We are very sad to share news announced today by the Center for Whale Research – L92 (Crewser), a 23-year-old male orca from the critically endangered Southern Resident population, is missing and presumed dead. This unique community of orcas now has just 75 individuals remaining.
An investigation into the August 2017 disaster at an Atlantic salmon net pen facility in the Salish Sea, an inland waterway home to multiple types of whales and dolphins, found that the scale of the event was greatly downplayed by the owners of the fish farm. Washington State launched an investigation into the facility after a net-pen collapsed and released hundreds of thousands of non-native Atlantic salmon into the ecosystem.
Canada conservation organizations are petitioning their federal government to take immediate action under the Species at Risk Act (SARA, the Canadian equivalent to the U.S. Endangered Species Act) to protect the endangered Southern Resident orca population and the Chinook salmon they depend on.
For Southern Resident orcas, it all comes back to the salmon
Even while we were busy absorbing information and networking at last month’s Society for Marine Mammalogy Biennial Conference, the world went on without us (shocking!) and a couple important news stories broke about the
The Center for Whale Research (CWR) made the sad determination yesterday that 2-year old Sonic (J52) is now deceased. This is the second death for the critically endangered Southern Resident orca population this year, after a summer in which they were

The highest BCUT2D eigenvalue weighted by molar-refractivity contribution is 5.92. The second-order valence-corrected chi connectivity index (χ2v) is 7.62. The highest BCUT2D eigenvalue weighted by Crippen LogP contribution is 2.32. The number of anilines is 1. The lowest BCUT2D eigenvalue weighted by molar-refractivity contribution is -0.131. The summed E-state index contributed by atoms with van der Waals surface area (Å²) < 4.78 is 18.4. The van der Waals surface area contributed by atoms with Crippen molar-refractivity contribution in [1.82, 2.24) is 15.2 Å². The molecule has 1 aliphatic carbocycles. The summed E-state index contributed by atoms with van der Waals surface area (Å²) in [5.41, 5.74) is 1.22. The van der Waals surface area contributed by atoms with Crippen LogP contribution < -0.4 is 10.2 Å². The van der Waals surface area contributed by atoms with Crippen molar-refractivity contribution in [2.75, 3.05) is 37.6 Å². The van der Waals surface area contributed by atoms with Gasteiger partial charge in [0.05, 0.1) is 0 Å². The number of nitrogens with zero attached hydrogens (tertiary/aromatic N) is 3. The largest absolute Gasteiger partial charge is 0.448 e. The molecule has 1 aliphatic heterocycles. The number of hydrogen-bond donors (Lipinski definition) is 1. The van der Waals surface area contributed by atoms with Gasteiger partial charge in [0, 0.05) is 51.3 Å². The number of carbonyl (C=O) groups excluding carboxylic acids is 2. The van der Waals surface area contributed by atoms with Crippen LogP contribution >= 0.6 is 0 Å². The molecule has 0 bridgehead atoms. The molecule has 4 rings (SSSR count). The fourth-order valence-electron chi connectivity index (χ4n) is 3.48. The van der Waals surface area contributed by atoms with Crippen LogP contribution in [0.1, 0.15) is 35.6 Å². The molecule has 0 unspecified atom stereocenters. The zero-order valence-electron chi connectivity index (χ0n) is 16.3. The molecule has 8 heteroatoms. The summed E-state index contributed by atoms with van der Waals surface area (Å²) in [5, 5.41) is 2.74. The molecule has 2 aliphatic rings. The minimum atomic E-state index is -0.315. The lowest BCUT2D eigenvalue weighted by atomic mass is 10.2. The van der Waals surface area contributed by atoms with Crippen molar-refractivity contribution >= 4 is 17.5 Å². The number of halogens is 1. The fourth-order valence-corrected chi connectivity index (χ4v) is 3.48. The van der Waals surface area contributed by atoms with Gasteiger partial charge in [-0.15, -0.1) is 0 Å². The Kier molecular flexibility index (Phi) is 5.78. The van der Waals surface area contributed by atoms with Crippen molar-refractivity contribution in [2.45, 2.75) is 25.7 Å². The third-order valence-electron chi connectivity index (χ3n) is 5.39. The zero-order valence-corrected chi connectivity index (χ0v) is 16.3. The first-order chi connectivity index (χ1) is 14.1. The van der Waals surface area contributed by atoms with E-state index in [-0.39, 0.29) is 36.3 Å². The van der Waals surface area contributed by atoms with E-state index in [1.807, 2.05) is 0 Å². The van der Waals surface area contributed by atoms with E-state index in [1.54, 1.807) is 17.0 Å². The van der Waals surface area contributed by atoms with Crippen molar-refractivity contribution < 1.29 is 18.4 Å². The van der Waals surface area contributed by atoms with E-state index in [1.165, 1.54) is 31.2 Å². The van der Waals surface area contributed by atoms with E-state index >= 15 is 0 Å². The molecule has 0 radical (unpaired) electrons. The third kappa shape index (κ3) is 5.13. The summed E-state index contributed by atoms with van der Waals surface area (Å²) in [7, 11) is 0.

The recent comment period for dam operations in the Columbia Basin, the focus of our #MigrationNation campaign, has officially closed, and nearly 400,000 voices across the nation and the world spoke up to demand fair consideration of dam removal on the Lower Snake River. The Columbia Basin was once the
In the United States, the first 100 days of a newly elected president’s term are thought to represent the new administration’s ability to reach their proposed targets. While largely symbolic rather than statutory, “the first 100 days” are closely watched by the media and their success measured by public approval ratings.
The Southern Resident orcas are starving to death.